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May 28, 2019
Intel on Tuesday kicked off its annual Computex trade show in Taipei where the company launched its first 10th Gen Core processors. The new CPUs, optimized for AI and integrated with new graphics capabilities, are now shipping to partners and are set to appear in PCs in the coming months.
Targeted at premium, small form-factor laptops, the new 10th Gen processors are the first based on the company’s long-awaited 10nm manufacturing process, replacing the 14nm process now used. The Mobile 10th Gen Intel Core U-Series and Y-Series processors will appear in the next crop of 2- in-1 laptops in the coming months. Intel claims the new 10th Gen CPUs, codenamed Ice Lake, offer a 2.5x jump in performance, will offer the company’s Deep Learning Boost (DL Boost) and the company’s new Gen11 graphics engine, codenamed Iris Plus.
“It is our most integrated SoC [system on a chip] we’ve ever built,” said Gregory Bryant, SVP and general manager of Intel’s client computing group, speaking during a keynote address at Computex. “Also, it’s the first one that really brings AI at scale into the PC ecosystem.”
Intel’s Gregory Bryant
Intel said it will offer the 10th Gen platform, in i3, i5, and i7 processor configurations with up to four cores and eight threads, with an option for 4.1 max turbo frequency and up to 1.1 GHz graphics frequency. The company’s Iris Plus graphics integrated with the 10th Gen CPUs will boost AI performance by 5x, Intel claims.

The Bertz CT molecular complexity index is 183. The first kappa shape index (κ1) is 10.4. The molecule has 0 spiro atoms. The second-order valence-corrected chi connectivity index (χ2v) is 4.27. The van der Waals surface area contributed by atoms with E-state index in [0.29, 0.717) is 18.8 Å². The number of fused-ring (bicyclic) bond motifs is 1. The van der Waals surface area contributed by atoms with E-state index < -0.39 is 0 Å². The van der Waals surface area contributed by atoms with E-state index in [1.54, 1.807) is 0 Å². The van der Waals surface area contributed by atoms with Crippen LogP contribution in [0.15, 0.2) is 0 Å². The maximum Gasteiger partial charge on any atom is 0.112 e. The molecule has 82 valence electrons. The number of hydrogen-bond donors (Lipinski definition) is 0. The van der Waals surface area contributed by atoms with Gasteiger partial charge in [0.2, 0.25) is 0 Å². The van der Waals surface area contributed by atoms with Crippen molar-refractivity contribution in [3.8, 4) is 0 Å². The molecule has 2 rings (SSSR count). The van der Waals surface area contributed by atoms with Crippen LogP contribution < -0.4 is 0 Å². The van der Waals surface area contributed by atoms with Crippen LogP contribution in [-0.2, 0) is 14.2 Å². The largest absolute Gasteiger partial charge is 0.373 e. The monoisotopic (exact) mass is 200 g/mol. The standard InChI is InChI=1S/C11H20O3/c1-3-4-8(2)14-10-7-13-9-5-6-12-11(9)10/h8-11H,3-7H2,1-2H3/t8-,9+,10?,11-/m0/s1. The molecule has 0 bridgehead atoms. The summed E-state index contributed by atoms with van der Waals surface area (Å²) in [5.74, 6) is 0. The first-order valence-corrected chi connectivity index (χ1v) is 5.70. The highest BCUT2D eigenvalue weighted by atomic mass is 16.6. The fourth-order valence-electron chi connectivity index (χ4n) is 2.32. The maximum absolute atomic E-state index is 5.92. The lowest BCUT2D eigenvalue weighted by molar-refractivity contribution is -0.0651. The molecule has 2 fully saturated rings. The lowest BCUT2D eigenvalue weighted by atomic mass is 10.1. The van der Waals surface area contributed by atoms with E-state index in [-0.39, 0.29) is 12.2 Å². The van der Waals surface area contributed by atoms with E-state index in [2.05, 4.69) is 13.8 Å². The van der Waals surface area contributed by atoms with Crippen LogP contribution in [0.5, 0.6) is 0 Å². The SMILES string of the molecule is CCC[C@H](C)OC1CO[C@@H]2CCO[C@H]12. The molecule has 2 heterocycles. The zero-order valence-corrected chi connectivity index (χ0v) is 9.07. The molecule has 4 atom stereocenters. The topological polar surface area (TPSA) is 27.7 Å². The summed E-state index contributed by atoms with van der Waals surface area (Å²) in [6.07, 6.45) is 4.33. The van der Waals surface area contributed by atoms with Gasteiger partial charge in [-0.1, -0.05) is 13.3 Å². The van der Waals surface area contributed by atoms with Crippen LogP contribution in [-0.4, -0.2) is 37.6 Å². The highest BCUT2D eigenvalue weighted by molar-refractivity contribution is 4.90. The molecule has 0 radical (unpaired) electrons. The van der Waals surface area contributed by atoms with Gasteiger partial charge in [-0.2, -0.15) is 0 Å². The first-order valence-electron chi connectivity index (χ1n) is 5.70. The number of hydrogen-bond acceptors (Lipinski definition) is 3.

It will also add graphics performance that’s twice as fast, targeting mobile professional-level content creators, with support for about 2x HEVC encode, the ability to render 4K HDR in 1 billion colors, according to Intel. The 10th Gen processors will include Thunderbolt 3 and Wi-Fi 6 support, both integrated on the chips, resulting in an increase of up to 3x in wireless speed, according to the company.
Intel also said it has published the 1.0 spec of Project Athena, a design platform announced earlier this year at the Consumer Electronics Show (CES) in January to help OEMs develop PCs that are more adaptable to specific conditions, able to boot and charge quickly, and built with the ability to keep users focused and less subject to distractions.
“For the first time collectively, we’ve all come together with our partners to take a meaningful step forward on how we create, measure, specify and verify the [user] experience so we get systems that have no compromise on mobility, no compromise on performance,” Bryant said.
Intel showcased new Gen 10 systems based on Project Athena from Acer, Dell, HP and Lenovo.
Meanwhile, Intel also Intel launched added vPro support to its 9th Gen line and rolled out 14 new Xeon E processors for mobile and desktop workstations, targeted at real-time analytics. vPro support adds built-in security and remote management support. The new Intel Xeon E processors will scale up to 8 cores and 16 threads with 5 GHz turbo frequency and will support Wi-Fi 6, Intel’s Optane Memory H10 at up to 128 GB.
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Jeffrey Schwartz has covered the IT industry for nearly three decades, most recently as editor-in-chief of Redmond magazine and executive editor of Redmond Channel Partner. Prior to that, he held various editing and writing roles at CommunicationsWeek, InternetWeek and VARBusiness (now CRN) magazines, among other publications.
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